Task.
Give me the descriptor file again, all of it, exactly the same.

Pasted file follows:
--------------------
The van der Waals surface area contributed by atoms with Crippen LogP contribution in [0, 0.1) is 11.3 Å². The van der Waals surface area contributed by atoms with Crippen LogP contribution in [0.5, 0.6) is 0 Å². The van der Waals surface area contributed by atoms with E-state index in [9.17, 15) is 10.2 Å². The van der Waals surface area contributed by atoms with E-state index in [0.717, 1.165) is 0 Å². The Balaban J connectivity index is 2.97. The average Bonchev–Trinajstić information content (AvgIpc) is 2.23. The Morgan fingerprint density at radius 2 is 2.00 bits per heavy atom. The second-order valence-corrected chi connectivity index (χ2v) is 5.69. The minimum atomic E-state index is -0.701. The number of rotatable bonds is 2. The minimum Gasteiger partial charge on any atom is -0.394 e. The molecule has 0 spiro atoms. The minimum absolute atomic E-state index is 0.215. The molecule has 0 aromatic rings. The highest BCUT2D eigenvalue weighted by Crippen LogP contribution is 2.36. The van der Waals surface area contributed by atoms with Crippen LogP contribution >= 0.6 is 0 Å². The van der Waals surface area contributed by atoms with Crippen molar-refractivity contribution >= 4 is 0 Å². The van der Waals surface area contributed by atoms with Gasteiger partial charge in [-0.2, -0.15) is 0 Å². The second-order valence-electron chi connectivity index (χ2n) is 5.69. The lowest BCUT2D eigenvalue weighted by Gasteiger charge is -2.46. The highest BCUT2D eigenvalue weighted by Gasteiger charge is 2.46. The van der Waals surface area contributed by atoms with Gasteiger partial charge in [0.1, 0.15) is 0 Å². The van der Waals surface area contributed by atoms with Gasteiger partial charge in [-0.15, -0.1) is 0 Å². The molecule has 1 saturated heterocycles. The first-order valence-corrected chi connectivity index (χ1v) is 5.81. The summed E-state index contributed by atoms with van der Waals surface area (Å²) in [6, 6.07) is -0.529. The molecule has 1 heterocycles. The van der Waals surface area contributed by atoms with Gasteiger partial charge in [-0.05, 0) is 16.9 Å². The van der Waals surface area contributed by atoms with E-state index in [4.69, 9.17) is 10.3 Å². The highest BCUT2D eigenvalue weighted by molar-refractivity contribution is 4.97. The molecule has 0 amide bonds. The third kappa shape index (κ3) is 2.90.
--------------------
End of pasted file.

The van der Waals surface area contributed by atoms with Crippen LogP contribution in [0, 0.1) is 11.3 Å². The van der Waals surface area contributed by atoms with Crippen LogP contribution in [0.5, 0.6) is 0 Å². The van der Waals surface area contributed by atoms with E-state index in [9.17, 15) is 10.2 Å². The van der Waals surface area contributed by atoms with E-state index in [0.717, 1.165) is 0 Å². The Balaban J connectivity index is 2.97. The average Bonchev–Trinajstić information content (AvgIpc) is 2.23. The Morgan fingerprint density at radius 2 is 2.00 bits per heavy atom. The second-order valence-corrected chi connectivity index (χ2v) is 5.69. The minimum atomic E-state index is -0.701. The number of rotatable bonds is 2. The minimum Gasteiger partial charge on any atom is -0.394 e. The molecule has 0 spiro atoms. The minimum absolute atomic E-state index is 0.215. The molecule has 0 aromatic rings. The highest BCUT2D eigenvalue weighted by Crippen LogP contribution is 2.36. The van der Waals surface area contributed by atoms with Crippen LogP contribution >= 0.6 is 0 Å². The van der Waals surface area contributed by atoms with Crippen molar-refractivity contribution >= 4 is 0 Å². The van der Waals surface area contributed by atoms with Gasteiger partial charge in [-0.2, -0.15) is 0 Å². The second-order valence-electron chi connectivity index (χ2n) is 5.69. The lowest BCUT2D eigenvalue weighted by Gasteiger charge is -2.46. The highest BCUT2D eigenvalue weighted by Gasteiger charge is 2.46. The van der Waals surface area contributed by atoms with Gasteiger partial charge in [0.1, 0.15) is 0 Å². The van der Waals surface area contributed by atoms with Gasteiger partial charge in [-0.15, -0.1) is 0 Å². The molecule has 1 saturated heterocycles. The first-order valence-corrected chi connectivity index (χ1v) is 5.81. The summed E-state index contributed by atoms with van der Waals surface area (Å²) in [6, 6.07) is -0.529. The molecule has 1 heterocycles. The van der Waals surface area contributed by atoms with Gasteiger partial charge in [-0.05, 0) is 16.9 Å². The van der Waals surface area contributed by atoms with E-state index in [4.69, 9.17) is 10.3 Å². The highest BCUT2D eigenvalue weighted by molar-refractivity contribution is 4.97. The molecule has 0 amide bonds. The third kappa shape index (κ3) is 2.90.